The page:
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Kyrgyzstan Review, 10 years ago

[08.11.23] Protestants in Kyrgyzstan Face Hostile Reception

Kyrgyzstan has drawn international criticism for cracking down on officially nonviolent Islamic groups like Hizb-ut-Tahrir. But evidence suggests that the authorities are nonsectarian when discouraging religious freedom. People who convert to western schools of Christianity, especially Protestants, face strong psychological pressure from authorities and religious leaders. Activists say that persecution of Protestants has intensified since signals from the Ministry of Justice seemed to encourage it on national-security grounds.
Language attributed to authorities in a May decree paints groups outside traditional Islam and Eastern Orthodox Christianity as "totalitarian sects...using deceptions, silent methods and obtrusive propaganda in order to attract new members." This sort of defamation has long served to discredit Hizb-ut-Tahrir. [For background see the Eurasia Insight archive].
According to the state committee on religion, in 2002 one could find 930 mosques, 22 madrassas and eight Islamic institutions in Kyrgyzstan. By comparison, there are reportedly 43 Russian Orthodox churches, seven seminaries, and 215 other Christian organizations in the country. Since 1998, 885 missionaries, 685 of them Christian, have visited the country. After the United States and its allies declared war on terrorism in autumn 2001, suspicion of these Christian groups intensified. In late 2002, the Res Publica web site accused foreign missionaries of seeking "the religious division of Muslims throughout the Islamic world."
The "black list" of so-called destructive religious sects includes 32 religious organizations. Many are recognized peaceable denominations including Seventh-Day Adventists, Ba'hai Muslims, and Jehovah's Witnesses. Under the aegis of the State Committee on Religion- which, officials concede, includes no experts on religious studies- Kyrgyzstan is trying to establish a council of experts to arbitrate disputes between established religions and small ones. This council might also monitor peaceful religious activity.
Mistrust toward Protestants would probably occur in southern Kyrgyzstan even without the government tacitly endorsing it, say observers. In many southern villages and cities, Islam governs social codes and private rituals. Thus, when some villagers convert to Protestantism, many neighbors feel personally rebuked. Such feelings often leads to lynch law.
This dynamic drives many Protestants underground. There are eight Protestant churches in Jalal-Abad and nearby towns, but only three have registered with the state. The rest generally gather in parishioners' houses, in secret. The biggest church is reportedly the Jesus Christ Church, which members say includes 250 people. (They say this is a much higher figure than the church reports officially, reflecting fears of persecution.) Another church reportedly has 30 members; a unique entity called New Testament opens itself only to ethnic Kyrgyz. Despite a widespread suspicion that missionaries have made their deepest inroads among the ethnic Kyrgyz, many ethnic Uzbek, Kurds and Tatars have also become Protestants.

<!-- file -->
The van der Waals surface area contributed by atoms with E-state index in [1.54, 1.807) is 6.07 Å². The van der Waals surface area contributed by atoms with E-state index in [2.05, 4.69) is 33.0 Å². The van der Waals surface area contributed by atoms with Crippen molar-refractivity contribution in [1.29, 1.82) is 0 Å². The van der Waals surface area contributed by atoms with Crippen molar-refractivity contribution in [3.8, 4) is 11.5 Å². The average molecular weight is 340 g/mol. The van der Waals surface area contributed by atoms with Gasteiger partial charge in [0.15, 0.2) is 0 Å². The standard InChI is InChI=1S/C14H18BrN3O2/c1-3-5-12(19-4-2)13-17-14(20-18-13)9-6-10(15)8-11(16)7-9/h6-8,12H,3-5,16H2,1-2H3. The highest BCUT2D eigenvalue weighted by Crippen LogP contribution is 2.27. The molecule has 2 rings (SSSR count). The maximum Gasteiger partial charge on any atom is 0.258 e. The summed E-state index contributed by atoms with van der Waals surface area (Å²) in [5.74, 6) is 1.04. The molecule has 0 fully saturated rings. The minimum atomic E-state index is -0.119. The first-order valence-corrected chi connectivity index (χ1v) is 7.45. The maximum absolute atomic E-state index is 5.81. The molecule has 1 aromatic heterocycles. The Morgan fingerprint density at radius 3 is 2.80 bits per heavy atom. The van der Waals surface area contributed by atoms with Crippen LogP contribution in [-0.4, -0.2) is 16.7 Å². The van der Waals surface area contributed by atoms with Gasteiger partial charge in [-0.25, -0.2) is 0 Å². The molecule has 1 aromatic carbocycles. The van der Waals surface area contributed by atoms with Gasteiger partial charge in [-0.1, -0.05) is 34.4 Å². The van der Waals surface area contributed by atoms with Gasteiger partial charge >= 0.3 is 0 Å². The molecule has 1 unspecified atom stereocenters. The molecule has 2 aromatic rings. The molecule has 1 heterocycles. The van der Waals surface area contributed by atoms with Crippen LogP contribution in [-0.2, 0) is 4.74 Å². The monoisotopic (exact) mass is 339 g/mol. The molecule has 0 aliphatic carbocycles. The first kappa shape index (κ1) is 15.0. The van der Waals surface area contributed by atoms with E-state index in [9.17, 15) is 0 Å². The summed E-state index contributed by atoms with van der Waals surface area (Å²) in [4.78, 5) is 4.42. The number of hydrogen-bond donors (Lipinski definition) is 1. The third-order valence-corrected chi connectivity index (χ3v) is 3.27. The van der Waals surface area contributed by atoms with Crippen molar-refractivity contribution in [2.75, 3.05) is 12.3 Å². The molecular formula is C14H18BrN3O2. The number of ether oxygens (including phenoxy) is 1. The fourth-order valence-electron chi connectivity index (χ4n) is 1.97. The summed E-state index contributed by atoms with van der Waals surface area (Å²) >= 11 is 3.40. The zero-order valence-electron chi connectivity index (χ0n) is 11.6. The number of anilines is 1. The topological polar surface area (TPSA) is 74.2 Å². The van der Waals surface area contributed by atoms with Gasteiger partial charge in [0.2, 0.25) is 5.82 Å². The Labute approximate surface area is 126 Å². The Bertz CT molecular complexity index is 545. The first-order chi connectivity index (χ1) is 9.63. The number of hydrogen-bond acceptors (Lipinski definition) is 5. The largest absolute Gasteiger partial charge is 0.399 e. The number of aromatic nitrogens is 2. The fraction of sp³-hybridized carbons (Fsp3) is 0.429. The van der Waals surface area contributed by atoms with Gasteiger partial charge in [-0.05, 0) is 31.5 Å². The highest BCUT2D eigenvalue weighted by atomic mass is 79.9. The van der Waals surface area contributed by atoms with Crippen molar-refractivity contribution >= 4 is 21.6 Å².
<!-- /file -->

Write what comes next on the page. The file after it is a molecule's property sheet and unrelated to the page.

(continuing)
Official and casual opponents accuse the churches of using " deceitful" methods to attract young people through the so-called "incentive system". Representatives of the Muslim clergy claim the Protestant communities pay $50 each month to those who attend their religious gatherings. Protestant leaders deny such accusations. But in deference to them, many church leaders require children to bring parental consent when they attend mass. For adults as well as children, the dangers of attending church can be powerfully discouraging. "My mother-in-law is trying to attract my wife to attend [mass]," says Vyacheslav Salimov of Osh. "I am very concerned about it. I am Muslim and my wife is Orthodox Christian and we don't have any problems in our relations on the basis of religion. However, I am against her visiting these religious masses of the new sect."
In a rare recorded case of religious persecution, more than 100 people reportedly laid siege to the house of two Protestant brothers in Suzak village on December 31, 2000. The crowd demanded that the brothers and their families give up the new religion. In the meantime, the crowd was ready to burn their house with gasoline, which was kept in small containers by people in the crowd. Police were able to defuse the situation peacefully, and produce an official report.
Generally, reactionaries fear that one villager's conversion will trigger a chain reaction. In this regard, some Muslim leaders propose to use Internet facilities in order to interest the young people with Islamic norms by chatting with Arab youngsters. In general, observers say, foundations from Persian Gulf countries are increasingly setting up new schools as an alternative to western church missionaries.
At the other end of the spectrum, some local leaders have discouraged Protestant conversions by refusing to bury converts in public facilities. In a widely reported case, his family wanted to bury him according to the Muslim laws under which he was born. In this case, his will demanded a Christian burial, and the regional authorities helped his church take a plot of land for a new cemetery. It is not clear, though, how Kyrgyzstani citizens will be able to adopt Protestantism in meaningful numbers in the years ahead.
By Almaz Ismanov,
Eurasianet, December 08, 2003

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